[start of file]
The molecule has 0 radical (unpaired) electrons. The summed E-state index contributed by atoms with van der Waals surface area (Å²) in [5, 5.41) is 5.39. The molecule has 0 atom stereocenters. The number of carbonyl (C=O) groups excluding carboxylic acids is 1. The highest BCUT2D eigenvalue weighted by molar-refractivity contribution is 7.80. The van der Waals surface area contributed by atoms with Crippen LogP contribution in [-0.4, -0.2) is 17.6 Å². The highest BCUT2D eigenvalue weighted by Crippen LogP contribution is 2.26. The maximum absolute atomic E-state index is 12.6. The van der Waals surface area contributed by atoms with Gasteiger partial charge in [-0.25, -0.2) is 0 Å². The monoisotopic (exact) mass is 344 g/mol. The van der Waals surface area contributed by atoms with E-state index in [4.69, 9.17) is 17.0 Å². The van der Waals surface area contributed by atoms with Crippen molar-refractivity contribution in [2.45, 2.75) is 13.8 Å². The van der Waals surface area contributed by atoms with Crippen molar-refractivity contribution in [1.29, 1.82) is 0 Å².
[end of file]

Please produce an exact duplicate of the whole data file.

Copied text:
The molecule has 0 radical (unpaired) electrons. The summed E-state index contributed by atoms with van der Waals surface area (Å²) in [5, 5.41) is 5.39. The molecule has 0 atom stereocenters. The number of carbonyl (C=O) groups excluding carboxylic acids is 1. The highest BCUT2D eigenvalue weighted by molar-refractivity contribution is 7.80. The van der Waals surface area contributed by atoms with Crippen LogP contribution in [-0.4, -0.2) is 17.6 Å². The highest BCUT2D eigenvalue weighted by Crippen LogP contribution is 2.26. The maximum absolute atomic E-state index is 12.6. The van der Waals surface area contributed by atoms with Gasteiger partial charge in [-0.25, -0.2) is 0 Å². The monoisotopic (exact) mass is 344 g/mol. The van der Waals surface area contributed by atoms with E-state index in [4.69, 9.17) is 17.0 Å². The van der Waals surface area contributed by atoms with Crippen molar-refractivity contribution in [2.45, 2.75) is 13.8 Å². The van der Waals surface area contributed by atoms with Crippen molar-refractivity contribution in [1.29, 1.82) is 0 Å².